Dedicated? Oh yeah. Shes hoping that dedication pays off in Texas this weekend. Submitted photo
Megan Ring is in her element when the mud is flying and the huge motorcyclexjumps leave those watching a competition in awe.
Although she's yet to reach her 30th birthday, Ring has been riding motorized bikes for almost a quarter of a century.
This weekend, the C.B.S. native has taken her love of motocross racing to Texas, where she is competing in the 2007 Women's Motocross Association's Champion Cup, Nov. 22-24.
The race draws women from all over the globe and features multiple girls and women's classes.
Ring competes in the novice class.
The term motocross is derived from the words motorcycle and cross-country.
A business analyst, Ring's passion for bikes dates back to her childhood.
When other five-year-olds were playing Barbies, Ring was out riding her older brother's dirt bike, under the watchful eye of her father, Ed.
"When I got off school, that was the most exciting thing I looked forward to," the 29-year-old says.
"I was too small to start it on my own, so Dad would put it by the side of the picnic table and I'd stand on the picnic table and start the bike. When I was done, I'd call out to him and he'd come and grab the back."
Over the years, Ring has graduated from dirt-bike riding to become the first female to race as part of the Newfoundland and Labrador Motocross Association.
She rides a Honda CR250.
"My coach, Andy Young, taught me everything I know about riding," Ring says.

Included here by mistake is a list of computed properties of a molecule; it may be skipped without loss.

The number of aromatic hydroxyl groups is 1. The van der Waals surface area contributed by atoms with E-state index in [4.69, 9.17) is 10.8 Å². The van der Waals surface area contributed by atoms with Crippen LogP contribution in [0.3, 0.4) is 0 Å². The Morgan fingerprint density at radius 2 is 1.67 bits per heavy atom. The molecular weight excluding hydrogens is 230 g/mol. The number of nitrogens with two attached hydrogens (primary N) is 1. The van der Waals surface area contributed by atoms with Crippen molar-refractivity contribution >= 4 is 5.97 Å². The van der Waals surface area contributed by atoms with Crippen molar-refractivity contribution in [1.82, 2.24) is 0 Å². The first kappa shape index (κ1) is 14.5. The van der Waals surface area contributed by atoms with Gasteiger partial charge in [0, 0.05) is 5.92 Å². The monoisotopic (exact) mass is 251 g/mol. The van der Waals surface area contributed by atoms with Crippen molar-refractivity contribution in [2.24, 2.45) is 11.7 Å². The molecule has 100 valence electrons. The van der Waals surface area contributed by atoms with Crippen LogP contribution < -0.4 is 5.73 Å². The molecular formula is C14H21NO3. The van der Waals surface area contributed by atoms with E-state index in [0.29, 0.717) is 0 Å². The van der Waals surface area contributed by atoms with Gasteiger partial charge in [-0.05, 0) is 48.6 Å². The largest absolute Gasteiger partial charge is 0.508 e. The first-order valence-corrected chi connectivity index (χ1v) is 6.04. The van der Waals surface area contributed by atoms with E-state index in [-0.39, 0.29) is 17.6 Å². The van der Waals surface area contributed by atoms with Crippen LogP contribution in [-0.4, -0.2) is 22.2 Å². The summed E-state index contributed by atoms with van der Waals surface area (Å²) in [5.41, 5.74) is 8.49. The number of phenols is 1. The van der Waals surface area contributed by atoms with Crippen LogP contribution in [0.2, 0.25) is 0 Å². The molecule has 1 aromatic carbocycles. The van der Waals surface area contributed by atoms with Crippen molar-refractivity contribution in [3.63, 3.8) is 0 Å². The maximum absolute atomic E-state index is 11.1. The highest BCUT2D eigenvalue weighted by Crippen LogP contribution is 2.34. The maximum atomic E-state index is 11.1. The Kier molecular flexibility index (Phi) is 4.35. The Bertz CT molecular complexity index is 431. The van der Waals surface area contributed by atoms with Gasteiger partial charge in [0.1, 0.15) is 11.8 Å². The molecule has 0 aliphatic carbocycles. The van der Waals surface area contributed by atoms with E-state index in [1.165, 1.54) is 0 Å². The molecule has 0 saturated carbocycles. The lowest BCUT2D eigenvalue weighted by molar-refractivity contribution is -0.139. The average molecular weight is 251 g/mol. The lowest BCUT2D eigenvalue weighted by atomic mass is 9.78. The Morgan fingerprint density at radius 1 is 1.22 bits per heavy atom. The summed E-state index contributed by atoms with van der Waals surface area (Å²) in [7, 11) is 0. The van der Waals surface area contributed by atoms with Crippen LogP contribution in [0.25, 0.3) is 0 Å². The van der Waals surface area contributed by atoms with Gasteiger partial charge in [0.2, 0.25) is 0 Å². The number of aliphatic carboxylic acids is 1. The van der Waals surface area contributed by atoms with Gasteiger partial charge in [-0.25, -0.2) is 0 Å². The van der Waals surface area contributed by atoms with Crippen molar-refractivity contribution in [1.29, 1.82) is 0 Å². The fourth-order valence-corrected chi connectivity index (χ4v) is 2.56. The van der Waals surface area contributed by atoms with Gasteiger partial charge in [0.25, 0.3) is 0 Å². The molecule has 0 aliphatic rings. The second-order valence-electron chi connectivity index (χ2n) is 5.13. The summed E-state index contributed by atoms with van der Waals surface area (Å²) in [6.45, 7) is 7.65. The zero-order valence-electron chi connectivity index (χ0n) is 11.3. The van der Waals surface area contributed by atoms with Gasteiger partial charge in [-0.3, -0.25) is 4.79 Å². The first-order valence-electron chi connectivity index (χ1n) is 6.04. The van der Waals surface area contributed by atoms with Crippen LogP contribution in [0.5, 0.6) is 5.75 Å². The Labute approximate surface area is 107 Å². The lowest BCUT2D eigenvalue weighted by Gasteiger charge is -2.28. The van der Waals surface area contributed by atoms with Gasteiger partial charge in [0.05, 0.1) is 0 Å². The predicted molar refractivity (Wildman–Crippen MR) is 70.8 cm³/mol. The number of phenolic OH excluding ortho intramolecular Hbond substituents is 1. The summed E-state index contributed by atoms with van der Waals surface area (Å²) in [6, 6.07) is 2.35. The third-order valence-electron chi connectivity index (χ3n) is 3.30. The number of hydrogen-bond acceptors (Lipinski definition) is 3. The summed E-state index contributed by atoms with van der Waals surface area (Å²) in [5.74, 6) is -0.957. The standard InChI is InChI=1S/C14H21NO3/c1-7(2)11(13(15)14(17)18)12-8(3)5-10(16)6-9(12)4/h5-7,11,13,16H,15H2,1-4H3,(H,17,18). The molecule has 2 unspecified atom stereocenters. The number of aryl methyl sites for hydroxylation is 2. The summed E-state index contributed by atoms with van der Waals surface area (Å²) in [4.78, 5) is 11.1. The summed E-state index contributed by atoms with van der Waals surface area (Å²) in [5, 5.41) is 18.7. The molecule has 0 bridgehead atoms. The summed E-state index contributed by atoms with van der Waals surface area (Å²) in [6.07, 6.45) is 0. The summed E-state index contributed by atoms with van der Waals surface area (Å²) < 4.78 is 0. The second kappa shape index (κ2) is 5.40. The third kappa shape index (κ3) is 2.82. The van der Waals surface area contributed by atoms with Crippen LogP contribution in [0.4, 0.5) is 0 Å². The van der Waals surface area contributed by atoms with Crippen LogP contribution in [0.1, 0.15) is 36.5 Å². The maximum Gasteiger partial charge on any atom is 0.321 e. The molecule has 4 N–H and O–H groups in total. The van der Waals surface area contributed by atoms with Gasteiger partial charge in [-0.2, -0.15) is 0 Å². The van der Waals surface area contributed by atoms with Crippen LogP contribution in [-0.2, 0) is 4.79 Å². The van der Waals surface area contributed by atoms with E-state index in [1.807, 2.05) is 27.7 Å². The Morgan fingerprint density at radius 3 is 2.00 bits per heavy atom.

Ring's race sponsor for the Texas competition, Parts Canada, sells motocross gear, including clothing and protective equipment.
"Todd Winsor is the representative for Newfoundland and Labrador and they gave me two full sets of gear from the new '08 catalogue. I just can't believe how good they've been to me. It was like Christmas when they gave me all this gear."
Most of the competitions in this province take place on the Brian House Memorial Motor Track on Bell Island. House lost his life while competing in a national event in Moncton two years ago.
Wabana's council and citizens support the sport on the island. The local Boys and Girls Club benefits from the gates and canteen.
No Sunday ride
There is a huge difference between motocross riding and racing, Ring says.
"When you're racing, it's the adrenaline rush, the pain in your stomach and the thought of oh my God, why am I doing this when you're up at the startingxgate that's exciting. But when you're just practising, any worries you have are completely gone."
Because there is only a handful of female moto-cross racers in thisxprovince, Ringxnormally competes against men.
However, she says, the number of females entering the sport is growing.
It's a sport she says where, in this province, everyone is treated alike.
"If you need help, someone is there to help you. But if you fall down, they'll ask you if you're all right. If you say yes, they'll tell you to get up and haul your bike up and continue on," she says.
Ring admits that while both her parents have been supportive of her chosen sport through the years, her father is much more relaxed about it than her mother, Ann.
"Mom has had her moments of being a nervous wreck. When she comes out to the races, she paces back and forth. But Dad - he's just a regular dad. He knows more about it."
Ring has had more than her share of spills over the last year.
"I've broken my wrist, my arm, my vertebra, and my leg. But that's it," she laughs.
With the biggest race of her life just days away, Ring's thoughts were on winning in her class.
Doing so takes as much mental preparation as it does physical training.
"What I need to remember is my form, but fear comes into mind, especially because of the injuries I've had lately. But I wipe all that out of my mind and concentrate on the race."